“My apologies, your honor. Ms. Montgomery has come down with an illness last minute.”
More like a mental illness, but if that’s the card she wants to play, then fine. Jake has everything prepared for what we need anyway. The LVPD faxed over their files of the police report and everything else they’ve found in the weeks leading up to the court date. Although we have yet to press charges, this is one step in the right direction.
Jake is the first to speak on our behalf, explaining why the restraining order is necessary, what she did to us, what she’s done to Drew in the past, and why our lives feel threatened enough to file one in the first place.
Her attorney takes a long sip of his coffee as he stands and shuffles through files that look almost empty. You can tell he’s completely unprepared and considering that Mia comes from big family money, I’d at least expect her to come with a big fancy lawyer to defend her.
“After reviewing the plaintiff’s files, a restraining order against Ms. Montgomery is unreasonable and she would like to file a cross-petition.”
“On what grounds?” Jake asks, speaking out of turn. It’s only just begun and he’s already boiling.
Judge Henderson shoots him a disapproving look and motions for Mia’s attorney to continue.
“There’s been no physical evidence or proof that Ms. Montgomery is a threat to them in any way. From what I can tell, everything is speculation. The new girlfriend doesn’t like having the old girlfriend around and she wants her out of the picture for good.”
Before Jake can open his mouth, Judge Henderson tells him to stick with the facts. He also reminds him of just how major the speculations are; even if she wasn’t the one doing the actual act, she’s most suspected for being a co-conspirator in our drugging and my kidnapping. He also reminds him that Mia has most recently shown up at our house and that we feel threatened by her unstable behavior.
Her attorney rambles off facts about how she comes from a wealthy home, an elite university, was in the top twenty percent of her graduating class, and has never shown threatening behavior to either of us, which is obviously laughable. His whole defense infuriates me the longer he speaks. He then tries to say that being in the same city as us is only a coincidence seeing as Vegas is a big tourist city and it shouldn’t be assumed she followed us there or went there specifically to harm us. My eyes roll back so hard, but I squeeze them tight as soon as I catch myself. I cannot let her or her stupid attorney get to me.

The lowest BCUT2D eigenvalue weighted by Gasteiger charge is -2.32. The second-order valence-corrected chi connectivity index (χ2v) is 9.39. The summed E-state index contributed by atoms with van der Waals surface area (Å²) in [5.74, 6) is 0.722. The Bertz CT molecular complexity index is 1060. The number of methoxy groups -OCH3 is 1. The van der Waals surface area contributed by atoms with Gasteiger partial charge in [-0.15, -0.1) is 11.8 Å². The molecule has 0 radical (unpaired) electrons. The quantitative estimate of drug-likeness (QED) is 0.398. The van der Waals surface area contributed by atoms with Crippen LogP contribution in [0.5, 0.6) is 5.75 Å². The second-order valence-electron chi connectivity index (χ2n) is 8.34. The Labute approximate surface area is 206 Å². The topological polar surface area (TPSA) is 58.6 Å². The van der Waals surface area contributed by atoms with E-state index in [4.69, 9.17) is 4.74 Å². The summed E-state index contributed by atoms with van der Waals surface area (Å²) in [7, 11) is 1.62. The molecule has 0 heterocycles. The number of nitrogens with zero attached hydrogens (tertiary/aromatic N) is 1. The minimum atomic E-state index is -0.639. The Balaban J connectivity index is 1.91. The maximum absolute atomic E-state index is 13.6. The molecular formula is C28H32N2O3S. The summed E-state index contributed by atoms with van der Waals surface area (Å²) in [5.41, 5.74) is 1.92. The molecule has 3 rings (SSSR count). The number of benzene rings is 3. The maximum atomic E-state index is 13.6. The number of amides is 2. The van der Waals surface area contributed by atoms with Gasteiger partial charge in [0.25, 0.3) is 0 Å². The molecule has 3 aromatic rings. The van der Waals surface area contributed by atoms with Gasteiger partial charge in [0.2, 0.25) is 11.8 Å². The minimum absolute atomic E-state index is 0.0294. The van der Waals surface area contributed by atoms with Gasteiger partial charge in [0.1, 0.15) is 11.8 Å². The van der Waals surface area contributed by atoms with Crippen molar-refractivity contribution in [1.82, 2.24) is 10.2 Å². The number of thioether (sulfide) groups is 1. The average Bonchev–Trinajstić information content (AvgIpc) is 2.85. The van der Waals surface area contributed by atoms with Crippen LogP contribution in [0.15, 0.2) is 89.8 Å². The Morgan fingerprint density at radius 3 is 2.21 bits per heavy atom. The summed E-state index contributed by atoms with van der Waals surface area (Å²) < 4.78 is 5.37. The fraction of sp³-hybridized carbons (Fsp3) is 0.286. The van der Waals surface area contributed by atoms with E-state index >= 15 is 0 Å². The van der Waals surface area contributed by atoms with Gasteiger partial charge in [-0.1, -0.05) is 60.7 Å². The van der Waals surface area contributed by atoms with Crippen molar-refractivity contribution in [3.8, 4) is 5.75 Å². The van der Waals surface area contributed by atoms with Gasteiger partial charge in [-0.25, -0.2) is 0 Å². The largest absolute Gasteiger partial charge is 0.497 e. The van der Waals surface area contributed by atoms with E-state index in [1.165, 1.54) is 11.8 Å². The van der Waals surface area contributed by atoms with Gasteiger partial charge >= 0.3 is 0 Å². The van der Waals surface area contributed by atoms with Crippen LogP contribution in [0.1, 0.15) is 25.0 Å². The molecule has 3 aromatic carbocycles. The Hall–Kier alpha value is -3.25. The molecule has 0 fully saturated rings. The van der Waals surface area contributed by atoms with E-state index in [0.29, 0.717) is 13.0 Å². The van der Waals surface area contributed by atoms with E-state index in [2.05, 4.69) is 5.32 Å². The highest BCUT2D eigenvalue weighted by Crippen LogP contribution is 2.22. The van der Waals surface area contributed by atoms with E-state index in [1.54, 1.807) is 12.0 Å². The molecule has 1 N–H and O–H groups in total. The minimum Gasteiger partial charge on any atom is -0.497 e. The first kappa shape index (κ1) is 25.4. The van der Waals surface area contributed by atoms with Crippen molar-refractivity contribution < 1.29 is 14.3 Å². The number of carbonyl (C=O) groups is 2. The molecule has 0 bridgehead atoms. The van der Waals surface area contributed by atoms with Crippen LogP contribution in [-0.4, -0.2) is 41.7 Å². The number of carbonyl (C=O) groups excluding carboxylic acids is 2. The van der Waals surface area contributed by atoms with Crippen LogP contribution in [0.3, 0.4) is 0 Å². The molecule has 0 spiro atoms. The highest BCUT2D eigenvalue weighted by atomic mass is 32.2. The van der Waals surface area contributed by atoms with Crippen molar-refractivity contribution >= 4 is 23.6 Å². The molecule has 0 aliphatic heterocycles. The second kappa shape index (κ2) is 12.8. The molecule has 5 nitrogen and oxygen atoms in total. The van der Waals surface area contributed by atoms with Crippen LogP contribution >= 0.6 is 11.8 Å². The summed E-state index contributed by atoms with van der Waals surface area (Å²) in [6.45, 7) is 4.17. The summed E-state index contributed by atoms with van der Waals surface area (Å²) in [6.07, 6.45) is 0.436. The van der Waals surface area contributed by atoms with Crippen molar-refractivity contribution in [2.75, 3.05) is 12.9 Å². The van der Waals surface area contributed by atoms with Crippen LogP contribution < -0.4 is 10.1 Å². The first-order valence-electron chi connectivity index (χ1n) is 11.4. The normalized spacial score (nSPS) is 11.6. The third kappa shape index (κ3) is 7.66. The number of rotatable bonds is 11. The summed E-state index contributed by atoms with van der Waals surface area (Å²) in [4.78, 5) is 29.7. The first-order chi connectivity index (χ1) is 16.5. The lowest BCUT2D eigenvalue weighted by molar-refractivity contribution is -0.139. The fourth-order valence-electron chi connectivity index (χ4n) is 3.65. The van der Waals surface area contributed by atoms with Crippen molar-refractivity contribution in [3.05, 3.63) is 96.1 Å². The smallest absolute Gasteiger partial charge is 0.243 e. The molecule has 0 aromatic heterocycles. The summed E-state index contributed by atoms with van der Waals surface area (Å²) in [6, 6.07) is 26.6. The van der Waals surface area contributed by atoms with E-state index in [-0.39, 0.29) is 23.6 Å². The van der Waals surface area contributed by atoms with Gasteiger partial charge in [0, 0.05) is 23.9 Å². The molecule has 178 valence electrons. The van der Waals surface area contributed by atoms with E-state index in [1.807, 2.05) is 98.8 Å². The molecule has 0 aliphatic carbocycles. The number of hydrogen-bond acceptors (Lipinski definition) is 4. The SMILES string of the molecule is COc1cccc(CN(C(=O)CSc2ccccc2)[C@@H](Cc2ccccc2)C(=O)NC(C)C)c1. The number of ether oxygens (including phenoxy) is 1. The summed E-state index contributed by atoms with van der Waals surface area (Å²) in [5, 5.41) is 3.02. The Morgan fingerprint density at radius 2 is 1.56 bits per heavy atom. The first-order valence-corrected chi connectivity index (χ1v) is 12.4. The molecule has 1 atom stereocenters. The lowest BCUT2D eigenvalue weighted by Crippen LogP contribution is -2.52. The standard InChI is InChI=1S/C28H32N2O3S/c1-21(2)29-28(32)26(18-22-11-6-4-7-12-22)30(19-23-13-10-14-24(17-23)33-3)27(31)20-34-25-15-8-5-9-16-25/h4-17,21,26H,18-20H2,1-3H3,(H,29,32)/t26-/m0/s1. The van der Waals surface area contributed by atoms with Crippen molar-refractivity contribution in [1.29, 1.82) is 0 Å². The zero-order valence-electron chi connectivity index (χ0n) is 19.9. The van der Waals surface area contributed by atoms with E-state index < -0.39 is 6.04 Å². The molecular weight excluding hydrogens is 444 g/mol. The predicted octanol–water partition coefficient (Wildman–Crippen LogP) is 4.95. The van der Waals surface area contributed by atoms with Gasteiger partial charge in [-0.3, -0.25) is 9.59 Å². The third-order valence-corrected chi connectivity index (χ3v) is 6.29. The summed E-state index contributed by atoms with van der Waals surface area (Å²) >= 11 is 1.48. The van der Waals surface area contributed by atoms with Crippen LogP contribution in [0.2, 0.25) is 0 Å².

While Judge Henderson agrees there hasn’t been any physical harm to us, such as assault, or video evidence of her being involved, the temporary restraining order stays in effect until the next court date. The lawyer is told to ensure his client shows up next time and if she is a no-show again, a warrant will be granted for her arrest. Until then, she’s to follow the orders or jail time will be the next course of action.
Apparently, her coming into our hotel room doesn’t break any laws since she had a keycard, and since we can’t show her being the one to steal it, we can’t pin it on her. Until the LVPD finds the bartender and can get him to talk, we can only make assumptions.
Judge Henderson lets us know that court will resume in twenty-one days. Until then, Mia cannot violate the terms of the restraining order, and if she does, she can face up to thirty days in jail. If she fails to show up, a warrant will go out for her arrest, and then only if they can find her, she’ll do jail time. However, part of me doubts she’ll actually stay in jail. Her parents come from big money—the kind that you don’t do jail time, no matter the circumstances.
Drew and I walk out of the courthouse hand in hand, not really saying anything, just listening as Jake talks to us. He tells us we have nothing to worry about, that even without the video evidence, we’ll have enough to be granted the permanent restraining order. Even better if she breaks the order and we have proof of that. He’s adamant that we call the cops immediately if she returns.
“Well that was…” Drew begins as he starts the engine.
“Weird,” I fill in for him.
“Yeah,” he agrees. “I guess I should’ve figured she wouldn’t show, but man, her attorney is an asshat.”
“He’s probably on the family payroll and just found out about the case yesterday,” I say, thinking that must be the reason why he was so out of sorts, which is probably good for us. However, now that we have another court date, that only means he can prepare for next time if he needs to.